Breathe and rest and relax and rejuvenate. Close the eyes, and fill the lungs. Take a break, and be with friends. This is a time to begin. Renaissance is called a rebirth. Birth can bring new life. Life gives opportunity for living. Living gives opportunity for joy. We have so many outside factors, So many things that tug Read more

“I’m Sorry” Doesn’t Mean “I’m Guilty” - 12/14/21


Individuals and organizations mess up; that’s part of life… They told me that they were going to be at my home at a certain time; they were REALLY late.  The customer service representative said they would get a message to a co-worker, and the co-worker would call me back; I Read more

Apply Selfless Service - 12/7/21


Andrea had worked in human resources for years, and the company decided that it wanted to hire employees who were more customer service-oriented, regardless of the position.  After making that decision, they added some creative questions to the interview process. One of the most interesting questions that Andrea had to Read more

Define Quick, Then Keep Things Moving – 5/26/15 TOW

Posted on in Customer Service Tip of the Week Please leave a comment


According to Dictionary.com, “responsiveness” in machinery terms is defined as “the ability of a machine or system to adjust quickly to suddenly altered external conditions, as of speed, load, or temperature, and to resume stable operation without undue delay.”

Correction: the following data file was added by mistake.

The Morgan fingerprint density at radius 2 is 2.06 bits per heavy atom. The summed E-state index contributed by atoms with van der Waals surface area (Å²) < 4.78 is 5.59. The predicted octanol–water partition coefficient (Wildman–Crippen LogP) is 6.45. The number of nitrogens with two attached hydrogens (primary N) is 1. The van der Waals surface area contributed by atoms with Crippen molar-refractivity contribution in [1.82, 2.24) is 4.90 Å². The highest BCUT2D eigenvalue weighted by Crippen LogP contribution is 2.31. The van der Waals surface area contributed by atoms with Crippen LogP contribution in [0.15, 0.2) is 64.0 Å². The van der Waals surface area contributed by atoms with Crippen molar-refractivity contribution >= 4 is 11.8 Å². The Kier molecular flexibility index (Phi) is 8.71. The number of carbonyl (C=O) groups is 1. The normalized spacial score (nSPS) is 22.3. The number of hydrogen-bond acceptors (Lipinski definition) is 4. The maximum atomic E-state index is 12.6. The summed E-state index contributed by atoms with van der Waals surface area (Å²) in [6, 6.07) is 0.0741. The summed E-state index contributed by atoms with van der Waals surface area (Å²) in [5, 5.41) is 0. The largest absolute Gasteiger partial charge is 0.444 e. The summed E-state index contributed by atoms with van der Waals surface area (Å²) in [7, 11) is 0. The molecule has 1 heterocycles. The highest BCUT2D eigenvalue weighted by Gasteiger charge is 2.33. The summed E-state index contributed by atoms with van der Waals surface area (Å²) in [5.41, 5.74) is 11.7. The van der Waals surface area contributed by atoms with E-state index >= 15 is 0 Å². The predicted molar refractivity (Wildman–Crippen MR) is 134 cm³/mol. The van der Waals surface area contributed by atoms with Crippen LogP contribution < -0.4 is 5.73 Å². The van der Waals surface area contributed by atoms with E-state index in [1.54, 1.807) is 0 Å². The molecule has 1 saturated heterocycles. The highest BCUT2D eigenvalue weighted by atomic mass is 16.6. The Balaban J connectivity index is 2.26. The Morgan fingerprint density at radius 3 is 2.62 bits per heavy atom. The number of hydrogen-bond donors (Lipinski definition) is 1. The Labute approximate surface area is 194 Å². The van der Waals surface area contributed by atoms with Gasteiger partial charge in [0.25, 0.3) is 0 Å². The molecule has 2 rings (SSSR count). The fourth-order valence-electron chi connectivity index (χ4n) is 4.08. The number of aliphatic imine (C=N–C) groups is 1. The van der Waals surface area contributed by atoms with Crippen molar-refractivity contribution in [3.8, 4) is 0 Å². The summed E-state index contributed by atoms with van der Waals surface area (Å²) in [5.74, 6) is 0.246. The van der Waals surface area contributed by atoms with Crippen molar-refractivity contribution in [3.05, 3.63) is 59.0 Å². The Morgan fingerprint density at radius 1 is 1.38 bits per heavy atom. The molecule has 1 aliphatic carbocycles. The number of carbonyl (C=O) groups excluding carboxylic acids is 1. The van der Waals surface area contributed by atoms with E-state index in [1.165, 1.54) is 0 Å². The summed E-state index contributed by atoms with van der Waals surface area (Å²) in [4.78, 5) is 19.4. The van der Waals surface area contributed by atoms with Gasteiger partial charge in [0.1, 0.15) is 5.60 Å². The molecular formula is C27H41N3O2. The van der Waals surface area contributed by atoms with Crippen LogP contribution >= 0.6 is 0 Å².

People are not machines, but it’s interesting how closely this “system” definition of responsiveness relates to our people definition.

When we are considered responsive, it is usually characterizing our quick reaction to something brought to us – a customer’s need, a co-worker’s issue, an e-mail, or a phone call.

The other person needs the response or the answer so they can move on. They can go to their next action, continue with the project, know what to do next, or have resolution so they no longer have to deal with an issue. The key in responsiveness is that this response of ours has to be “quick.” But “quick” is defined differently by different people. The definition could be “without undue delay,” but what is “undue delay?”

The busier I get and the more I rely on others as partners in accomplishing goals, the more I value responsiveness. Responsiveness is that which keeps us moving. To many, it’s that which shows we care. It’s that which ensures that the other person’s time isn’t wasted and their anxiety isn’t heighted by delay.